Cross-Neutralization of 1918 and 2009 Influenza Viruses: Role of Glycans in Viral Evolution and Vaccine Design

Vaccine Research Center, National Institute of Allergy and Infectious Diseases, National Institutes of Health, Bethesda, MD 20892-3005, USA.
Science translational medicine (Impact Factor: 15.84). 03/2010; 2(24):24ra21. DOI: 10.1126/scitranslmed.3000799
Source: PubMed


New strains of H1N1 influenza virus have emerged episodically over the last century to cause human pandemics, notably in 1918 and recently in 2009. Pandemic viruses typically evolve into seasonal forms that develop resistance to antibody neutralization, and cross-protection between strains separated by more than 3 years is uncommon. Here, we define the structural basis for cross-neutralization between two temporally distant pandemic influenza viruses--from 1918 and 2009. Vaccination of mice with the 1918 strain protected against subsequent lethal infection by 2009 virus. Both were resistant to antibodies directed against a seasonal influenza, A/New Caledonia/20/1999 (1999 NC), which was insensitive to antisera to the pandemic strains. Pandemic strain-neutralizing antibodies were directed against a subregion of the hemagglutinin (HA) receptor binding domain that is highly conserved between the 1918 and the 2009 viruses. In seasonal strains, this region undergoes amino acid diversification but is shielded from antibody neutralization by two highly conserved glycosylation sites absent in the pandemic strains. Pandemic HA trimers modified by glycosylation at these positions were resistant to neutralizing antibodies to wild-type HA. Yet, antisera generated against the glycosylated HA mutant neutralized it, suggesting that the focus of the immune response can be selectively changed with this modification. Collectively, these findings define critical determinants of H1N1 viral evolution and have implications for vaccine design. Immunization directed to conserved receptor binding domain subregions of pandemic viruses could potentially protect against similar future pandemic viruses, and vaccination with glycosylated 2009 pandemic virus may limit its further spread and transformation into a seasonal influenza.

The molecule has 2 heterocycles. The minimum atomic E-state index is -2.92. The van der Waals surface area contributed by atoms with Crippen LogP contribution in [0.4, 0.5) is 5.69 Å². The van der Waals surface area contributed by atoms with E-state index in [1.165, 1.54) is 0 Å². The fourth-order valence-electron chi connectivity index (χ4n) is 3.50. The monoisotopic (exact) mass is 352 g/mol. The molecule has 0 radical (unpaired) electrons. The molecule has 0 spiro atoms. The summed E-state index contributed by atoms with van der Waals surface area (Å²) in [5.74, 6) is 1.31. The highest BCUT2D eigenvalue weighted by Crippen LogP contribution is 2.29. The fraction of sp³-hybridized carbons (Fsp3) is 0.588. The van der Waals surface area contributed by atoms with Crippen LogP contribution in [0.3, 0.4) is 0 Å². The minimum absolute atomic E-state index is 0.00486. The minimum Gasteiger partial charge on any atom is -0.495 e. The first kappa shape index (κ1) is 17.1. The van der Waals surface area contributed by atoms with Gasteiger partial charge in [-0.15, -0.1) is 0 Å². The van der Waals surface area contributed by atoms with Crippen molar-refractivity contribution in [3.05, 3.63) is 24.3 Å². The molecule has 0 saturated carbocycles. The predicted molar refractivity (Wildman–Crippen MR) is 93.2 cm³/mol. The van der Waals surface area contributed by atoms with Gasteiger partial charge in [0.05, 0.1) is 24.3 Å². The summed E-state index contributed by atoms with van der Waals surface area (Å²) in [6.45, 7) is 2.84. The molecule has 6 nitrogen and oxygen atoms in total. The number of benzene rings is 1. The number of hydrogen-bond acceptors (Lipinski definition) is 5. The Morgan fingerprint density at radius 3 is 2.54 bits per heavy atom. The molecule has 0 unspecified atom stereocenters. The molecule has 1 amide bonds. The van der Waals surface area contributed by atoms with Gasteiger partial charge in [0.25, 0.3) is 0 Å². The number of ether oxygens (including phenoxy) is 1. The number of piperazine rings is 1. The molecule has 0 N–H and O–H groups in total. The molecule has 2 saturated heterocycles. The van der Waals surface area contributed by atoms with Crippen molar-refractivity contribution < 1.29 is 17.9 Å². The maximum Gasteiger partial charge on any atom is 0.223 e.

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Available from: Wing Pui Kong, Oct 02, 2015
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    • "Because of the high morbidity and mortality due to influenza epidemics, monitoring of the accumulated antigenic variations in circulating influenza viruses is important for predicting epidemics, severity, and for the design of future vaccines [7]. Glycosylation at antigenic sites is an important mechanism of immune evasion by influenza virus [2,8,9]. In fact, the well-known seasonal drift of influenza virus antigenicity accounts for the absence of long-term immune protection in previously infected individuals. "
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    ABSTRACT: We present major results concerning isolation and determination of the nucleotide sequence of hemagglutinin (HA1) of the pandemic (H1N1)pdm09 influenza viruses found in Tunisia. Amino acid analysis revealed minor amino acid changes in the antigenic or receptor-binding domains. We found mutations that were also present in 1918 pandemic virus, which includes S183P in 4 and S185T mutation in 19 of 27 viruses analyzed from 2011, while none of the 2009 viruses carried these mutations. Also two specific amino acid differences into N-glycosylation sites (N288T and N276H) were detected. The phylogenetic analysis revealed that the majority of the Tunisian isolates clustered with clade A/St. Petersburg/27/2011 viruses characterized by D97N and S185T mutations. However it also reveals a trend of 2010 strains to accumulate amino acid variation and form new phylogenetic clade with three specific amino acid substitutions: V47I, E172K and K308E.
    Virology Journal 05/2013; 10(1):150. DOI:10.1186/1743-422X-10-150 · 2.18 Impact Factor